That, in turn, caused the planet to get warmer. That was the case tens of thousands of years ago. But today, changes in the carbon cycle are happening because of humans.

Human activities disturb the natural carbon cycle significantly. By burning coal, oil, and natural gas, we quicken the carbon cycle process, releasing large amounts of carbon into the air each year.

That carbon took millions of years to escape their sinks. As such, we enable the carbon to move from the slow cycle to the fast cycle.

The carbon cycle and the water cycle

Energy from the sun sets in motion both the carbon and water cycles. Recall that sunlight, CO2 and water are inputs during photosynthesis.

But, changes to the carbon cycle as mentioned above affects the water cycle. With rising global warming due to increasing levels of CO2, the result is super-charging both cycles.

For instance, we’ve seen greater evaporation in regions that created heavier rainfall in some areas and deeper droughts in others. This phenomena shows that the greater amount of carbon in the air is altering the water cycle.

Meanwhile, the water cycle has been altered by the greater amount of carbon in the air. Likewise, plant growth is enhanced by higher carbon levels in the atmosphere.

This, in turn, contributes to more water vapor to the atmosphere during transpiration. It then leads to heavier downpours during rain events.

Hence, both water and carbon are cycling faster and differently than before as the climate changes.

carbon cycle and water cycle

The carbon cycle and the oceans

More CO2 concentrations and warming temperatures are causing changes in the natural carbon cycle. And much of the carbon emitted by humans has been absorbed by the oceans, causing them to become less alkaline.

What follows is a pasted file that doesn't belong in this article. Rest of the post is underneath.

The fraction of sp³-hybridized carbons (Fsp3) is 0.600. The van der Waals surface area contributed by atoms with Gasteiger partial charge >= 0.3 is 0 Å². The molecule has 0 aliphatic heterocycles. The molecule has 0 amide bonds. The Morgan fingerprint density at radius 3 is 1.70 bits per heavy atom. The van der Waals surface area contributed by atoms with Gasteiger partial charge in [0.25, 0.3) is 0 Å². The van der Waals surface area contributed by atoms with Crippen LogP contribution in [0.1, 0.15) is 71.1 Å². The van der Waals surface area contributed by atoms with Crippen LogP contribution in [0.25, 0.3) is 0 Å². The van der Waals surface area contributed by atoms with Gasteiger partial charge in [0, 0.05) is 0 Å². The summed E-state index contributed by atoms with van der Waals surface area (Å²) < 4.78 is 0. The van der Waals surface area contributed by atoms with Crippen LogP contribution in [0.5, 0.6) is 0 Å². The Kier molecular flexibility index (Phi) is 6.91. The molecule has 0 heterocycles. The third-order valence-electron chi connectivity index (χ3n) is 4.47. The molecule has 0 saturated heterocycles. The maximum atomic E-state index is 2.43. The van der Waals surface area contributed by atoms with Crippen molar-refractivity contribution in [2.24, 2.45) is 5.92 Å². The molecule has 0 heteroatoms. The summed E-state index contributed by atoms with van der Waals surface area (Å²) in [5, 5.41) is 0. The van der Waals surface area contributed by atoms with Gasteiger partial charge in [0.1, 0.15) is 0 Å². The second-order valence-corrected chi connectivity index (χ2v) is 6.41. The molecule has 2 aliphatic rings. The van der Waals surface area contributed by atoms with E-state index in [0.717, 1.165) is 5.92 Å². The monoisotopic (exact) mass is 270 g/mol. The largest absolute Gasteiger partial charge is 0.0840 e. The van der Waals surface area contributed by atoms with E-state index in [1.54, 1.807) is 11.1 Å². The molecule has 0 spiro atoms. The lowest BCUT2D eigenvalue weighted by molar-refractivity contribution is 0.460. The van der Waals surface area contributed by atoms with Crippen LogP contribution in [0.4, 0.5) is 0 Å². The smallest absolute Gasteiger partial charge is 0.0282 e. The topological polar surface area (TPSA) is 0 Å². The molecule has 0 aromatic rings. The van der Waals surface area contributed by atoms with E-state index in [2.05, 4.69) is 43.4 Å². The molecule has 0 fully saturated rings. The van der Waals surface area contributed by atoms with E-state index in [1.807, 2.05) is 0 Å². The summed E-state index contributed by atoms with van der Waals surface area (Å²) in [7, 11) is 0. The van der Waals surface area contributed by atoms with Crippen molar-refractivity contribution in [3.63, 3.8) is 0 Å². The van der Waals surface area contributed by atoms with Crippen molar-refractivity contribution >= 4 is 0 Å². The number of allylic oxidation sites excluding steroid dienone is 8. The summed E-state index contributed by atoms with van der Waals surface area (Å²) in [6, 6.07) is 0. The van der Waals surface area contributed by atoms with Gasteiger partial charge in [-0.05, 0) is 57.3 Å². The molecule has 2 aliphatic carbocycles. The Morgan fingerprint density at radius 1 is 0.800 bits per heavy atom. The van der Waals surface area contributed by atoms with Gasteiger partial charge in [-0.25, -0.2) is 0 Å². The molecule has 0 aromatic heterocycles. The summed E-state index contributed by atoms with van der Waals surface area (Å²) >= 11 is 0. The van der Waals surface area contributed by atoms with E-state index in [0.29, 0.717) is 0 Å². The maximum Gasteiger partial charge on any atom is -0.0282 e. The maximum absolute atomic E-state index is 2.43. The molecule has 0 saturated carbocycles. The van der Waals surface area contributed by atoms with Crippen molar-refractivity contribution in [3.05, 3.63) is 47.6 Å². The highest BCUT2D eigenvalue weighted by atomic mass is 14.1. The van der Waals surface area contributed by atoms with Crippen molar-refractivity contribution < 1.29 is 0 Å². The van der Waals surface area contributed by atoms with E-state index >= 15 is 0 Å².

This helps to slow global warming by removing some CO2 from the atmosphere. But as warmer ocean waters can hold less carbon, it will leave more in the atmosphere.

  • About 30% of the CO2 that humans dumped into the air has diffused into the ocean via direct chemical exchange.

Dissolving CO2 in the ocean creates carbonic acid that makes the water more acidic or less alkaline. Since 1750, the pH of the ocean’s surface has dropped by 0.1, a 30% change in acidity.

Warmer oceans, as a product of the greenhouse effect, can decrease the abundance of phytoplankton. These living organisms grow better in cool, nutrient-rich waters. As such, this can limit the ocean’s ability to take carbon from the air through the fast carbon cycle.

On the other hand, CO2 is essential for plant and phytoplankton growth. An increase in CO2 also increases their growth by fertilizing a few species that take CO2 from the water.

Unfortunately, most species are not like that as they’re harmed more by increasing CO2 levels in the ocean.

Feedbacks within and between cycles

The burning of fossil fuels, deforestation, and land use changes have changed the carbon budget. But it’s only the first or primary stage in the entire cycle story.

Changes in one part of the carbon and water cycles can lead to unexpected outcomes. These changes are the secondary ones which are also known as climate feedbacks.

Scientists worry that climate feedbacks can further worsen global warming due to CO2 alone.

For instance, snow and ice are melting in the Northern Hemisphere. Warming temperatures are also melting more parts of Arctic sea ice, exposing dark ocean water during hot summer days. While snow cover on land is also declining in many parts of the world.

As snow and ice cover decreases these areas absorb more sunlight instead of reflecting it. As a result, more energy gets absorbed that causes more warming. Thus, a positive feedback loop takes place.

The same holds true in the case of water vapor, which is the largest feedback factor. As temperature goes up, more water vapor evaporates into the atmosphere. This causes temperatures to climb up even more.

In effect, with more water vapor in the atmosphere we see more clouds. Clouds can both cool the planet (by reflecting sunlight) and warm it (by absorbing heat radiation from the surface). Though clouds have a cooling effect, that can change in a warmer environment.

So, everything with water seems to be closely related to carbon and how it cycles. If CO2 levels change, it goes the same with water and both cycles also change.